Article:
How Ingestible Collagen Is Unlocking The Potential For Wellness Sales At Prestige Beauty Retailers
Known as the body’s scaffolding, collagen has structural importance for the beauty industry, too.
The ingestible protein provides beauty retailers, particularly department stores and specialty chains, an opportunity to build supplement sales and acts as bridge to the $4.2 trillion wellness industry. Without the pharmacies that are present at drugstores and big-box locations, prestige beauty retailers need a pivot point to push into health and wellness.
“Collagen is a simple story. It is easy to understand and can be a gateway into more supplementation,” says Amanda Chantal Bacon, founder of Moon Juice, a plant protein and adaptogen product specialist sold at its own three stores, Sephora, Nordstrom, Free People, Urban Outfitters and The Detox Market. “The popularity is another indication people are ready to make the step to add beauty supplements to their regimen.”
Neiman Marcus and Bergdorf Goodman are making statements in supplements. Neiman Marcus has erected a large merchandise display in six stores anchored by Shore Magic, an emerging collagen powder and skincare brand available at Violet Grey and Saks Fifth Avenue as well. Rounding out the supplement selections are items from Gryph & IvyRose and The Beauty Chef. Other collagen brands prominent in the beauty retail mix are Vital Proteins and Hum Nutrition.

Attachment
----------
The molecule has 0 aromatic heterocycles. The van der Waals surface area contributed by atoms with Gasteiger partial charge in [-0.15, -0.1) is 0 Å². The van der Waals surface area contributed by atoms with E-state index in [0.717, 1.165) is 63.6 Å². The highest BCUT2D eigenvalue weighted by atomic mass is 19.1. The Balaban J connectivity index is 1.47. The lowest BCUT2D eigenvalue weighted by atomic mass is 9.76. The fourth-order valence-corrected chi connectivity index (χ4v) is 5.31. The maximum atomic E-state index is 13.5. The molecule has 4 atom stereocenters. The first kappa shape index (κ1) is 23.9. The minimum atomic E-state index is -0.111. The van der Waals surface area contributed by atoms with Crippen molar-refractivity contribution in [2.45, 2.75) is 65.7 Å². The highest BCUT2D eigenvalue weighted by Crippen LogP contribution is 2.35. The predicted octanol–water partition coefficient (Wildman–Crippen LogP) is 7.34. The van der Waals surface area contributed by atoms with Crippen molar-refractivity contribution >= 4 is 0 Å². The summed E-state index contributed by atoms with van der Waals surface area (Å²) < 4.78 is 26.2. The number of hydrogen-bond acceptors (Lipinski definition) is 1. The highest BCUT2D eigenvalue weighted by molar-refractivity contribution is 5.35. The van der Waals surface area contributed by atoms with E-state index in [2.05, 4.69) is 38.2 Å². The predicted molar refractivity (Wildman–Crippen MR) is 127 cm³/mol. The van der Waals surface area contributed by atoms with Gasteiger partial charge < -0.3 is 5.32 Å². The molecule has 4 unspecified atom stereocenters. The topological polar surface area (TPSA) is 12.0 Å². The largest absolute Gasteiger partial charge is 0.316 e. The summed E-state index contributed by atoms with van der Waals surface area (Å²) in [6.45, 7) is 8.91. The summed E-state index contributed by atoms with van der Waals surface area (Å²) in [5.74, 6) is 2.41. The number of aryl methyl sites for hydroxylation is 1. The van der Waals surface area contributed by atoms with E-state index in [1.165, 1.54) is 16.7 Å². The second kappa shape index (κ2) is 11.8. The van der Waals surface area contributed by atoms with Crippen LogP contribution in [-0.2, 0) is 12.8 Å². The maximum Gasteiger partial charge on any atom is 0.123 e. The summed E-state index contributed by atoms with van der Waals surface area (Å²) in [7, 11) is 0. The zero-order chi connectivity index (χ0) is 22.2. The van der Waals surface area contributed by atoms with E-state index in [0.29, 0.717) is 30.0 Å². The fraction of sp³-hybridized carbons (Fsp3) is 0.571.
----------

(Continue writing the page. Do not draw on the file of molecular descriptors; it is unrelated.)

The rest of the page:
Shore Magic’s founder and certified health coach Joy Harari was on hand at Neiman Marcus recently to train its staff and commiserate with shoppers. Harari, a psychology of eating and GAPS or gut and psychology syndrome expert, suffered from celiac disease when she was young, and went on an impactful special diet that informed her of the strong connection between nutrition and health. Later in life, digging into why bone broth assisted autistic children, she uncovered the benefits of collagen. From there, she sought out a resource to produce a pure form of collagen with no additives, fillers, synthetic vitamins or herbs.
The result is Shore Magic’s sustainable marine collagen from wild fish skins. Harari highlights testing showing the bioavailability of her brand’s hypoallergenic, odorless and tasteless collagen is 19 times greater than marine collagen alternatives. A one-month supply of Shore Magic’s collagen powder is priced at $120.
“Collagen is a simple story. It is easy to understand and can be a gateway into more supplementation.”
“During our first training at Neiman Marcus in Roosevelt Field, we sold out in less than an hour,” says Harari, adding Shore Magic was promptly reordered by Violet Grey following its debut at the upscale online and offline retailer. Bolstered by early success, the brand has extended to an organic skincare line with micro-engineered marine collagen made in France. “We are also working on some other exciting ingestibles.”